So it’s gonna be a few extra days before the master gets home. And when he does finally get home, he may have to stop his horse every few miles so he can go decorate the roadside shrubbery with his poorly digested food and wine. (I won’t say how. Your imagination can fill in the blanks.) It’s gonna be a while before he gets home. He’s gonna be so glad to get home. He’s gonna want to get in the house immediately; he’s not gonna wanna wait while somebody wakes up the doorman, the grooms to take care of his horse, the valet to help him out of his clothes, and whichever other servants might help him get a bath ready, ’cause traveling on dirt roads means he really needs a wash before bed.

But in Jesus’s story, these slaves haven’t undressed for bed, no matter how late it is: They’re still dressed for work. I translated αἱ ὀσφύες περιεζωσμέναι/e osfýes periedzosméne, “the [ones with] waist belted” (KJV “loins girded about”) as “dressed [for work],” because that’s why ancients wore belts. Ancient Persians, Scythians, Celts, and Chinese wore trousers, but in the Roman Empire they considered them ridiculous barbarian garments. So their belts weren’t for holding up pants or hose: They were working, or traveling, or otherwise going where they’d need pockets, and a belt was either a cloth strap folded over so you could tuck things into it, or a leather strap from which you hung purses, swords, and tools. Some ancients wore both—and Roman nobles, showing off how they didn’t work, went without a belt and wore togas instead.

Jesus refers to the second and third watch of the night; in ancient timekeeping the second watch began halfway between sundown and midnight, and the third watch ended halfway between midnight and sunrise. So, the middle of the night. For those of us with electricity, we stay up that late all the time, but the ancients went to bed soon after sundown and rose before sunrise. So these slaves were up late. Super late. Way past their bedtime. Today’s equivalent idea would be, “If the homeowner shows up at midnight, or even 4 in the morning.” These guys willingly stayed up all night for him. Even though they didn’t know when he’d arrive—and even though it was dangerous to travel at night.

These slaves, Jesus says twice, are awesome. The KJV interprets μακάριοι/makárihi as “blessed,” but it means more than mere prosperity or favor; these are people who deserve prosperity and favor, even if they’re not yet blessed with it. The master is so thrilled with these slaves, Jesus says he’s gonna sit ’em down and he’s gonna serve them. Which is not something ancient slaveowners ever did… but Jesus is a very different kind of master. He doesn’t just appreciate the people who work for him; he goes out of his way to bless them.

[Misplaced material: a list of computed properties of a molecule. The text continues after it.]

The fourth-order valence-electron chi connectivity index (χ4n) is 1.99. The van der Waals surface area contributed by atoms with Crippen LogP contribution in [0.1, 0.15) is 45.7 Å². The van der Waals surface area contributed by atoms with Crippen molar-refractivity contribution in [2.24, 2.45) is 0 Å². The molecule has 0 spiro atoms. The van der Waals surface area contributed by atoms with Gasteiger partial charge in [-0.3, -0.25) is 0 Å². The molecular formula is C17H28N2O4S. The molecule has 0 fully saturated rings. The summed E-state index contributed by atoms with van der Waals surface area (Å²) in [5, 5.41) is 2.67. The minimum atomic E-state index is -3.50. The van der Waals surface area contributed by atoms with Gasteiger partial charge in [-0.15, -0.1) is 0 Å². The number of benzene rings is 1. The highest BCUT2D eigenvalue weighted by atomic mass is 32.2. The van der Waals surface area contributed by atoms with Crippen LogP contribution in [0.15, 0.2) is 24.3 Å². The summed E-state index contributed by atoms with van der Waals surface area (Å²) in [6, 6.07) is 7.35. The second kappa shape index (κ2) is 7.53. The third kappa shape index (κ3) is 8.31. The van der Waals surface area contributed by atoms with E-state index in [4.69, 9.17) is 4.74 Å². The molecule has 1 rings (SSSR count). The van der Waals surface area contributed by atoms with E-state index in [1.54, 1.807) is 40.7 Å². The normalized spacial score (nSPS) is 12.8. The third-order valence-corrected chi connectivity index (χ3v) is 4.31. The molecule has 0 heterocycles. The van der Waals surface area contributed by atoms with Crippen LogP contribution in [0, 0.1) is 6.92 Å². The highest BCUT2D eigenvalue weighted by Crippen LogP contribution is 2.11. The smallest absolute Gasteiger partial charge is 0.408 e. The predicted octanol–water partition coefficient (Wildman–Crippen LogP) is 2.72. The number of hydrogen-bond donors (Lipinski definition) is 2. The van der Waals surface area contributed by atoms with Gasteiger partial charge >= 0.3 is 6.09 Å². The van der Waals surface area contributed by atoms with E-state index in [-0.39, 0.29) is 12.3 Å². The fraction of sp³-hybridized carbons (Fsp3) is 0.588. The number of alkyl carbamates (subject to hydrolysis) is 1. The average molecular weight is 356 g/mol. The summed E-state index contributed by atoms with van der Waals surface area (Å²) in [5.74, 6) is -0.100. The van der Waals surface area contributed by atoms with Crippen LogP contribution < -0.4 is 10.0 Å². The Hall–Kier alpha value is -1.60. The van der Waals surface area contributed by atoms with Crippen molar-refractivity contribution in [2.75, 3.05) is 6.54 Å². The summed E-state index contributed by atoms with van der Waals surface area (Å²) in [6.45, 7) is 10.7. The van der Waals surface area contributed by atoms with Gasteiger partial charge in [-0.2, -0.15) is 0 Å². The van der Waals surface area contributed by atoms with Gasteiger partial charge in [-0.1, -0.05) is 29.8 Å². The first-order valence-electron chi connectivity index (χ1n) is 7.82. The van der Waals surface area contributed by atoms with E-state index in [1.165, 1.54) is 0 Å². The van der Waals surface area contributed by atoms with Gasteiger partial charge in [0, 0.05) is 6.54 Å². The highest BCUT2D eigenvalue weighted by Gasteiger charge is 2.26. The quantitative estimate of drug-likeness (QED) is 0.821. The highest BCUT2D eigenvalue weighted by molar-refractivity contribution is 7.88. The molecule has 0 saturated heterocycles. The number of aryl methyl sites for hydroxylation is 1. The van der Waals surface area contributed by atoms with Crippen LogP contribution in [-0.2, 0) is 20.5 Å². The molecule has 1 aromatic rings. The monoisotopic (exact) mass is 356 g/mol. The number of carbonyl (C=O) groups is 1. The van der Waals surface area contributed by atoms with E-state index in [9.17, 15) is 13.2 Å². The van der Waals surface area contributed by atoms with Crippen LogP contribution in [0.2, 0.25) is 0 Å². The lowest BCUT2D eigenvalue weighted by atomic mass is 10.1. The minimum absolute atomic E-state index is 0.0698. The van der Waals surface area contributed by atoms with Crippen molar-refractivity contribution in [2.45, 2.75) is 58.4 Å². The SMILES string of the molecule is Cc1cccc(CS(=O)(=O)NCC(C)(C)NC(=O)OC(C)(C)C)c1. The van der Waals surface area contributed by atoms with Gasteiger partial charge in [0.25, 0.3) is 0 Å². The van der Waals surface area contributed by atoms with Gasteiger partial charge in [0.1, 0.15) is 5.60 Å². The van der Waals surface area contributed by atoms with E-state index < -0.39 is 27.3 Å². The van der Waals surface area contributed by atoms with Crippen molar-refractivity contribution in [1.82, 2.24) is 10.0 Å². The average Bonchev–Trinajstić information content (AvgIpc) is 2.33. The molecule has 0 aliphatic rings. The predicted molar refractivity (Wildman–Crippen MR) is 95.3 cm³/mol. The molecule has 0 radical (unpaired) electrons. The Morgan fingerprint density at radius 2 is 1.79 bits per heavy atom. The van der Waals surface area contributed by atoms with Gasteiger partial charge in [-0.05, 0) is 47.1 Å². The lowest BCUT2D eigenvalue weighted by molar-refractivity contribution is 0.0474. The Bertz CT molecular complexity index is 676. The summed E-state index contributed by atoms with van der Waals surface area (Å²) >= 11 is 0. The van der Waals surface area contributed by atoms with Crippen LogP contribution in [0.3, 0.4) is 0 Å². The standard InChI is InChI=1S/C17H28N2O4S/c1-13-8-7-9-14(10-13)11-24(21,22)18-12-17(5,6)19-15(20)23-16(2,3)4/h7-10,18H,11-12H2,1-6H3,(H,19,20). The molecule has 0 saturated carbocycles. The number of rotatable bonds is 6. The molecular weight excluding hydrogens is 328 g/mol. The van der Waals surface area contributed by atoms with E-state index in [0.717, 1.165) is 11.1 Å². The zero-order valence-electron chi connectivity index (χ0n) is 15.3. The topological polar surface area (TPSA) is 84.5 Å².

Preparing for the housebreaker.

Jesus’s bit about knowing when the thief shows up, also appears in his Olivet Discourse in Matthew:

Matthew 24.42-44 KWL
42 “So stay awake!
For you don’t know which hour your Master comes.
43 Realize this: If the homeowner knew at which watch the thief comes,
he’ll be awake and not let him break into his house.
44 This is why you also must be ready.
For the Son of Man comes at the hour you don’t expect.”

“Hours” could refer to any time, but “watches” specifically meant nighttime hours. Not to say that Jesus’s second coming will take place at night… although it could. It’s already gonna be nighttime for half the earth when he returns, and what’s to say he’ll return at a time we find convenient? In fact that’s kinda the point of his statements like these. The sky might go black and the Lord appear when you’re just in the middle of shampooing your head. Or in the middle of a BM, in the middle of sex, in the middle of traffic, in the middle of a crime. Stay awake doesn’t mean we should never do these things (although do avoid crimes)… but Jesus’s return might not catch us at our best, and we’d better be able to recover quickly.

’Cause there are gonna be those who simply can’t. And those who absolutely can’t. They don’t want him to return right now—it doesn’t fit in how they imagine the End Times Timeline to work, or doesn’t suit their personal timeline which they devised for their lives. Or return in this way; they imagined it far different, and thought they were going to heaven instead of joining an invasion. Or never really wanted Jesus to return, never really wanted God’s kingdom to come to earth; they had other plans. These folks won’t be ready to join him. He might graciously include them regardless… but you realize the reason for his many warnings to his students is because he might not. Our unreadiness may mean we’re not included.

In Jesus’s day there were no police; there were Roman soldiers who would stab you or crucify you without trial, and there were security guards. No insurance companies either. If you had wealth, you had to guard it yourself, and a bold criminal might dig the stones right out of the walls of your house to get in and take your stuff. You had to defend yourself. If you knew the thief was coming, and when, you’d be prepared. Jesus wants us to be prepared like those guys. His kingdom is our inheritance… but if we’re not adequately prepared, we might lose out on all of it. So stay awake!